The subject of skew block planes gets people’s bodily juices going.
When I announced at our weekly staff meeting that we had received a new skew block plane from Veritas, two of the editors who use primarily power tools sat up straight and said “Really!?” and “Cool!”
After many years of working here, I can reliably translate “power tool guy” language. (I also speak “drunk guy,” “baby talk” and “agitated feline.”) So here’s a quick translation of “Veritas Skew Block Plane.”
“Veritas” translates as “high quality” and “good value.”
“Skew” translates as “better and cooler than straight.”
“Block” translates as “a plane I already know how to use.”
And “plane” translates as “planer.”
But what is the skew block used for? I know lots of woodworkers who swear by the tool and use it as a day-to-day block plane, trimming tenon cheeks, fielding raised panels, assisting with dovetail joinery, plus creating and trimming small rabbets.
I bought a Stanley No. 140 in 1997 and tried like heck to love it. I tried using it as a regular block plane; but with the tool’s side plate removed, the toe of the tool was quite flexible. So I always had to make sure the side plate was on (and that I hadn’t lost the screws that secured it).
I used it for trimming tenon cheeks, at which it works quite well.
I tried using it for raising panels, but the tool didn’t have a cross-grain nicker, so I had to knife in the field on the top and bottom of the panel (or saw it in).
I tried using it make rabbets, but it didn’t have a fence or a depth stop. It did trim up an existing rabbet quite well.
So I wasn’t impressed with the tool. I sold it. Years later I bought a Lie-Nielsen version of the No. 140, which had some serious improvements compared to the original. The body casting is thicker, so I can use it as a block plane with the side plate removed. It has a fence, so I can use it in some joinery applications.
But my version doesn’t have a cross-grain nicker (new Lie-Nielsens come with a nicker) and it doesn’t have a depth stop. So the plane is more useful, but it still isn’t as useful as a moving fillister plane (which has a nicker, fence and depth stop). So that plane does more sitting than cutting.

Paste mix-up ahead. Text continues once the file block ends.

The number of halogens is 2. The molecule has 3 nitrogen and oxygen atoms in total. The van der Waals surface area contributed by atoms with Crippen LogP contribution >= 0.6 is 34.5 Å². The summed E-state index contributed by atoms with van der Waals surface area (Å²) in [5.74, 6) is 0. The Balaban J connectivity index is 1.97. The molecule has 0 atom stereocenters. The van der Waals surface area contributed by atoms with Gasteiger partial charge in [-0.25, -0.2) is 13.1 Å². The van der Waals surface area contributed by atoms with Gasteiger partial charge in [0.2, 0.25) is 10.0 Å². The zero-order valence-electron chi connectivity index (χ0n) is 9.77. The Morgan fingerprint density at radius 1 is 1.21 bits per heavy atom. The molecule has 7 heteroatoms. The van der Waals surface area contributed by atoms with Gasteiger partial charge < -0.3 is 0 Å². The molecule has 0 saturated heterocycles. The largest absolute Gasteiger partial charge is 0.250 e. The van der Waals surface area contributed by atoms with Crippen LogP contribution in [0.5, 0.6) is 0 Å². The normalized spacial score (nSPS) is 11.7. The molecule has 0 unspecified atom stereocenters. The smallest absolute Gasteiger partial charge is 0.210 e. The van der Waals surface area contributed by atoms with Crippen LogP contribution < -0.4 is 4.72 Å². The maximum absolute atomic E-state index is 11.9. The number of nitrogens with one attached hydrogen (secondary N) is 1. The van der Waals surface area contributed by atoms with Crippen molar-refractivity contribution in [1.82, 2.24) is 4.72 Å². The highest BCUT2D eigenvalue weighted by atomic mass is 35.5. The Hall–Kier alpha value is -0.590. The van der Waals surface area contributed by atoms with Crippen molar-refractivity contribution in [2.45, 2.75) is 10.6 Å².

Enter the Veritas
The Veritas Skew Block Plane makes some further improvements on the original No. 140 and the Lie-Nielsen version. The most significant difference is (collectors rejoice) that there is no more side plate and locking screws to lose. Instead, one sidewall is solid and the other sidewall simply has an opening near the sole for a corner of the blade to peek through. As a result, the tool is always solid, and the toe doesn’t flex during normal use.
The other significant difference is that this tool has an adjustable mouth, which is a serious bit of machining. As a result you can close up the mouth to pass only gnat keisters. This makes the tool even more suitable as a daily user.
The list of other improvements is impressive:
1. The tool has a Norris-style adjuster, which controls both blade depth and lateral position in the mouth.
2. The blade is guided by three setscrews, which assists in setting the skewed cutter. With most tools, I ignore setscrews such as these. In this tool, I found them helpful.
3. The fence is locked by the same robust collet-locking mechanism used on the company’s rabbeting and plow planes. (Be sure to rough up the fence post with #100-grit sandpaper for maximum locking power.)
4. The nicker adjusts up and down, plus in and out. This makes it easy to align the nicker and cutter. And you can easily swing the nicker out of the way.
But even with all these improvements, this tool still isn’t a replacement for a moving fillister plane. And that’s because it lacks a depth stop. A depth stop allows you to make miles of rabbets that are all the same size. Because of the depth stop, the tool simply stops cutting when you are at your final depth.
As a result, I wouldn’t put a skew block plane on the list of must-have tools for hand-tool woodworkers. Get a good moving fillister plane first. Or go old school and get a straight rabbet plane and use your fingers as a fence.
If, however, you do a lot of work with power tools and would like to have a high quality block plane that can also tune up tenons and clean up raised panels and rabbets, this tool is an excellent choice.
The plane is available from Lee Valley Tools for $189 (U.S.) until May 31. Then the price goes to $209. It’s available with O1 or A2 blades (I prefer O1 blades for low-angle tools, but that’s just me). And it’s available in right- and left-hand configurations.
– Christopher Schwarz